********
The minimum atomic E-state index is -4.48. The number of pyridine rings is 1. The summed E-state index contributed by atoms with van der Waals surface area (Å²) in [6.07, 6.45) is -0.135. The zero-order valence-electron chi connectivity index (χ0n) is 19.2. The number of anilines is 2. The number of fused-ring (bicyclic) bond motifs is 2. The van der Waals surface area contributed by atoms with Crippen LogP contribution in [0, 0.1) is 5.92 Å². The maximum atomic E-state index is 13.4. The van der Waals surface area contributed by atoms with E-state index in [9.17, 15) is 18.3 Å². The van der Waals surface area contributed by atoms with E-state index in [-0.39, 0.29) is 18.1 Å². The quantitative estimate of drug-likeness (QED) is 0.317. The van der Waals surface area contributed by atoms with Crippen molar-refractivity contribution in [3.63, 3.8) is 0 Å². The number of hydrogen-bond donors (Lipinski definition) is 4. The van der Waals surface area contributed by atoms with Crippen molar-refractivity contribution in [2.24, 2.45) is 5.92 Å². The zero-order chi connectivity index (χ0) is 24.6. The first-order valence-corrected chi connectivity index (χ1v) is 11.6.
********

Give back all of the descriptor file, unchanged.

The minimum atomic E-state index is -4.48. The number of pyridine rings is 1. The summed E-state index contributed by atoms with van der Waals surface area (Å²) in [6.07, 6.45) is -0.135. The zero-order valence-electron chi connectivity index (χ0n) is 19.2. The number of anilines is 2. The number of fused-ring (bicyclic) bond motifs is 2. The van der Waals surface area contributed by atoms with Crippen LogP contribution in [0, 0.1) is 5.92 Å². The maximum atomic E-state index is 13.4. The van der Waals surface area contributed by atoms with E-state index in [9.17, 15) is 18.3 Å². The van der Waals surface area contributed by atoms with E-state index in [-0.39, 0.29) is 18.1 Å². The quantitative estimate of drug-likeness (QED) is 0.317. The van der Waals surface area contributed by atoms with Crippen molar-refractivity contribution in [3.63, 3.8) is 0 Å². The number of hydrogen-bond donors (Lipinski definition) is 4. The van der Waals surface area contributed by atoms with Crippen molar-refractivity contribution in [2.24, 2.45) is 5.92 Å². The zero-order chi connectivity index (χ0) is 24.6. The first-order valence-corrected chi connectivity index (χ1v) is 11.6.